Robot Simulator

What is a robot simulator?

A robot simulator is a tool used to visualize and test applications without the need for a physical robot. Simulation enables inventors to virtually test out their robot before building a physical prototype, saving time, money, and materials. Simulation can also be used when determining if existing robots can perform new tasks. 

robot simulator typically consists of a physics engine that simulates the robot’s movements and interactions with the environment, as well as a visualization component that renders the virtual environment and the robot within it. In addition to these core components, a robot simulator may also include tools for debugging and tuning robot applications, as well as interfaces for controlling the virtual robot. Some examples of common simulators include Gazebo from the OSRF, V-Rep, or RoboMaker from Amazon.

There are a number of considerations when selecting a robot simulator, and several sources to help inventors choose. Behavior-based robotics simulators let users build simple worlds of hard objects and light sources for the robot to interact with. These simulators let inventors test actions difficult to verify via computational models. Behavior-based simulators can also be designed to learn from mistakes.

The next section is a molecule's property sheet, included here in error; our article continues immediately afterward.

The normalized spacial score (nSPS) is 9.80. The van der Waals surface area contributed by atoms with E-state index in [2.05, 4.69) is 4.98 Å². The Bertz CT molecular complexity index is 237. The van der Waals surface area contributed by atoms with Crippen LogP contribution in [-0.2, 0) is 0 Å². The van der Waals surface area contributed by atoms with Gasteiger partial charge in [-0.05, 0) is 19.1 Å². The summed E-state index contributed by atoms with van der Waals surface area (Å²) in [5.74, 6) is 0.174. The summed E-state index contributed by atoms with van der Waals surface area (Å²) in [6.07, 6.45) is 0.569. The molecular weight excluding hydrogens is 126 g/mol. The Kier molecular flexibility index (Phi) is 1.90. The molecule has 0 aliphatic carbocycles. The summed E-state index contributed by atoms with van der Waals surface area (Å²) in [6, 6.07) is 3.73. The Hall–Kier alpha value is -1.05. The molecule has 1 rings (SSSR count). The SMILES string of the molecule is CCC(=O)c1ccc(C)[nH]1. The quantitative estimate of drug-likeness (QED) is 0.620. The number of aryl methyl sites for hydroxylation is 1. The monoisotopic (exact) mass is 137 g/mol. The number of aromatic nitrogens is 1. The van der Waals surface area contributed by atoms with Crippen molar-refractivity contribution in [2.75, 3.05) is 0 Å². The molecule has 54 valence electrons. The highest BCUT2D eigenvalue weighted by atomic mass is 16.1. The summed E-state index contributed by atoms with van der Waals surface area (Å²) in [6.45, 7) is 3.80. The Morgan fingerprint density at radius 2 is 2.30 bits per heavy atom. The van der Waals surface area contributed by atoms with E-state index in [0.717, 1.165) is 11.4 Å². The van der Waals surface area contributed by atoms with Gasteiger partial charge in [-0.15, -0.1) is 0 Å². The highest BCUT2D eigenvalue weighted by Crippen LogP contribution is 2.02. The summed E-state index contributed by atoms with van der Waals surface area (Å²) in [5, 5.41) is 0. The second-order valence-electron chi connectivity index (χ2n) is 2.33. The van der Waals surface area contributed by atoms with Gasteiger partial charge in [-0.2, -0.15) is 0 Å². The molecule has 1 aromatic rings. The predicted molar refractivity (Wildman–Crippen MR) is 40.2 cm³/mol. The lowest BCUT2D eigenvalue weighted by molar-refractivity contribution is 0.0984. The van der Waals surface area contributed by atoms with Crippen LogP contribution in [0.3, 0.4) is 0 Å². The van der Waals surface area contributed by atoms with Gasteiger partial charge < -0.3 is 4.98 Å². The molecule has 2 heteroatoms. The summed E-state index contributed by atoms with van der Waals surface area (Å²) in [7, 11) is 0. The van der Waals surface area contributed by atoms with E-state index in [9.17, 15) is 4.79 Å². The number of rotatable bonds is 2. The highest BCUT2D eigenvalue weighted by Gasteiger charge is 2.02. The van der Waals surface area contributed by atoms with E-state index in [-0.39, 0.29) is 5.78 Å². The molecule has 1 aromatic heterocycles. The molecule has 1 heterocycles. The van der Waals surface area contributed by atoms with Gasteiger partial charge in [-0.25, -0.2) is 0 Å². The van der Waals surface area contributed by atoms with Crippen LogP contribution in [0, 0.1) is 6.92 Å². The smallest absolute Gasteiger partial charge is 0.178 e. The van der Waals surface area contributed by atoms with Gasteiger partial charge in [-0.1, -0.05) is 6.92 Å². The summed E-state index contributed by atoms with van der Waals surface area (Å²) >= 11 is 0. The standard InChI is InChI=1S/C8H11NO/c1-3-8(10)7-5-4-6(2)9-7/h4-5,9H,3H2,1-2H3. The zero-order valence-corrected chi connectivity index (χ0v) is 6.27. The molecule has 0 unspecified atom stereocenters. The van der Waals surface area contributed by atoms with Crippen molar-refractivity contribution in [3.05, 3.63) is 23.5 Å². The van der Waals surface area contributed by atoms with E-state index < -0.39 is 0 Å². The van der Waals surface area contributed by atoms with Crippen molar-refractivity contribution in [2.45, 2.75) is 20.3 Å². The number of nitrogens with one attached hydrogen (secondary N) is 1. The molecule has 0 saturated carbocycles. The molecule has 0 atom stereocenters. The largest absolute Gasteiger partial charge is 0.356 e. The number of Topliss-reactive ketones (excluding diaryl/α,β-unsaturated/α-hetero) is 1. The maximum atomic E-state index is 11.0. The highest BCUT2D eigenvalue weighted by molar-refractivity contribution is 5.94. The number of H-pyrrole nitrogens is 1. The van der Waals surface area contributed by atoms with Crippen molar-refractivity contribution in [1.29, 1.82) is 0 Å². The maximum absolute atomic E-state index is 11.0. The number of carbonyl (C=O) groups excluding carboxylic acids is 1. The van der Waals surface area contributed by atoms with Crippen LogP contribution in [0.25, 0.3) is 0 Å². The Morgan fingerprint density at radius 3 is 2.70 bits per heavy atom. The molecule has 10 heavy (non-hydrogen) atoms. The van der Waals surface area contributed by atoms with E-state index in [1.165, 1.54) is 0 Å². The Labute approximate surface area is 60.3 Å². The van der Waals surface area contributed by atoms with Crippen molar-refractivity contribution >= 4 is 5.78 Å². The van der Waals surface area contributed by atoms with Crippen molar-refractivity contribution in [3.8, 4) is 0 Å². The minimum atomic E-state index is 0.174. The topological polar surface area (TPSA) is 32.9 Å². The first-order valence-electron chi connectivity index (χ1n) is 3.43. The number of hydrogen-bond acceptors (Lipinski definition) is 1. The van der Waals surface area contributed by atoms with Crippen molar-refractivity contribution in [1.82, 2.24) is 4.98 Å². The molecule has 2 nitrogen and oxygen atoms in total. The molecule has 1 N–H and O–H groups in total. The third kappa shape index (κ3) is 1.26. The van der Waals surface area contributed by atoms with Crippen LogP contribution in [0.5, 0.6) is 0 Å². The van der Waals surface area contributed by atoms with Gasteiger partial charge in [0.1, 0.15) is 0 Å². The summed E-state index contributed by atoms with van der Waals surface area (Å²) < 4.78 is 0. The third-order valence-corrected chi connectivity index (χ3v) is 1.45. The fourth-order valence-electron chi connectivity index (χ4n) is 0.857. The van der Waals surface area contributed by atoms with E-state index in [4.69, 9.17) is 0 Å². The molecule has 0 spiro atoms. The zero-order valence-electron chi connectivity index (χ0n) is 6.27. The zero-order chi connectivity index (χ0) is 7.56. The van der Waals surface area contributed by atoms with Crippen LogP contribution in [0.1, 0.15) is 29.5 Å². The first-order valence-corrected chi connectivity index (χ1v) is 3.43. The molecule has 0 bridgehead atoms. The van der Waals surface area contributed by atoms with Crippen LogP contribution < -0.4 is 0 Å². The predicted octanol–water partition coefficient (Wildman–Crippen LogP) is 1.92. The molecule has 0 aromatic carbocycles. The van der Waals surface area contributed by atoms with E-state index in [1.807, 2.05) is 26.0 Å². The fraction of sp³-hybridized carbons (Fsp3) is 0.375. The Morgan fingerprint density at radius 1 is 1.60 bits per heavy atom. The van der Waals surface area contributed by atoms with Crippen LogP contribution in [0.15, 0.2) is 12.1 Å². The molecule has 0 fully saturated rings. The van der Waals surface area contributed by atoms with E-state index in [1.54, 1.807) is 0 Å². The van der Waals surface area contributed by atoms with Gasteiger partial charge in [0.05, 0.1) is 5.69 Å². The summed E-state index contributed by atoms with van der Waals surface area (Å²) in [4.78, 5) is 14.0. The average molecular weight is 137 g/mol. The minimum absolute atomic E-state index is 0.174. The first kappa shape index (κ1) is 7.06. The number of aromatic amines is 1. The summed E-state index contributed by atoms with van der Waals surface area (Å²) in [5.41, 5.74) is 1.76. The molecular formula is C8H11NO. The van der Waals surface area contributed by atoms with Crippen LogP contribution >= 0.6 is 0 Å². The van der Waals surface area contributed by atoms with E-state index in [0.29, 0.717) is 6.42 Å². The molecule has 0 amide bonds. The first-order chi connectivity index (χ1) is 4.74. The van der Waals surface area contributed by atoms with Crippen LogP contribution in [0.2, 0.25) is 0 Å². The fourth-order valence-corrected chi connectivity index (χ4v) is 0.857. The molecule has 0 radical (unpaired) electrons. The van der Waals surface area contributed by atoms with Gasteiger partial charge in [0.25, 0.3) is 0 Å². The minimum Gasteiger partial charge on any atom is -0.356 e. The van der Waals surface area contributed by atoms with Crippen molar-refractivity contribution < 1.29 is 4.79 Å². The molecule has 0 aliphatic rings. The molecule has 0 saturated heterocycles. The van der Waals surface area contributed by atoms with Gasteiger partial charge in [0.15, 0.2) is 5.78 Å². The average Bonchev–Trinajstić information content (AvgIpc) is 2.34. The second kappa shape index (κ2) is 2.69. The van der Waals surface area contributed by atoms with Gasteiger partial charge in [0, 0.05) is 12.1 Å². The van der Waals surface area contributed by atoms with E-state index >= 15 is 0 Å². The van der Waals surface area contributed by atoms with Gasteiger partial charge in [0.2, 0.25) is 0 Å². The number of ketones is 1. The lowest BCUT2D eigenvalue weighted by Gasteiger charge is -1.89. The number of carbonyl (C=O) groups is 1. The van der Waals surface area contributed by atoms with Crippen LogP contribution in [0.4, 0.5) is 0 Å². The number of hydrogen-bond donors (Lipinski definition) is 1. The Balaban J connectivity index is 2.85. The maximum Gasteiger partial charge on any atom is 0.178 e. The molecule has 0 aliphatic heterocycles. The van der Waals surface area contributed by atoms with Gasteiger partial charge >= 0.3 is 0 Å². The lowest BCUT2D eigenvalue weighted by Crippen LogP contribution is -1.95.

Other types of simulators try to virtually recreate conditions that are hard to produce on demand, such as harsh weather, before field testing. It is worth noting that sensor-based robot actions are harder to simulate due to the dependence on sensor readings.

Robot simulation benefits

Robot testing may conjure images of hard-hatted workers surrounding a robot in the field, but those rounds of testing don’t happen without first running thousands of simulations. Simulation provides many benefits, including:

  • Faster and cheaper iterations. The road from concept to marketable reality is a long one filled with seemingly endless trial and error. Born out of the software development world, there is now a whole practice called Agile focused on iterating faster. Confirming the viability of a design before testing in the field saves innovators time and money–an important factor in the startup world. 
  • Test in a safe and controlled environment first. Simulations are absolutely essential when applications have significant potential for danger. Example applications include autonomous driving and heavy industrial automation. 
  • Simulate conditions hard to create on demand. Many robots operate in harsh environments and inventors will want to ensure their robots can withstand all the elements. Simulation can help developers refine their design before generating a prototype and seeking out challenging conditions. Robots designed to work in catastrophic situations for search and rescue also benefit from testing using simulated rubble from simulated disasters before deploying in a real-world situation.  
  • Test non-hardware elements of a robotics solution without robots. Not all players in the robotics ecosystem are hardware manufacturers. Non-hardware providers want to work all the kinks out of the software before testing it on the real thing which is where simulators can come into play.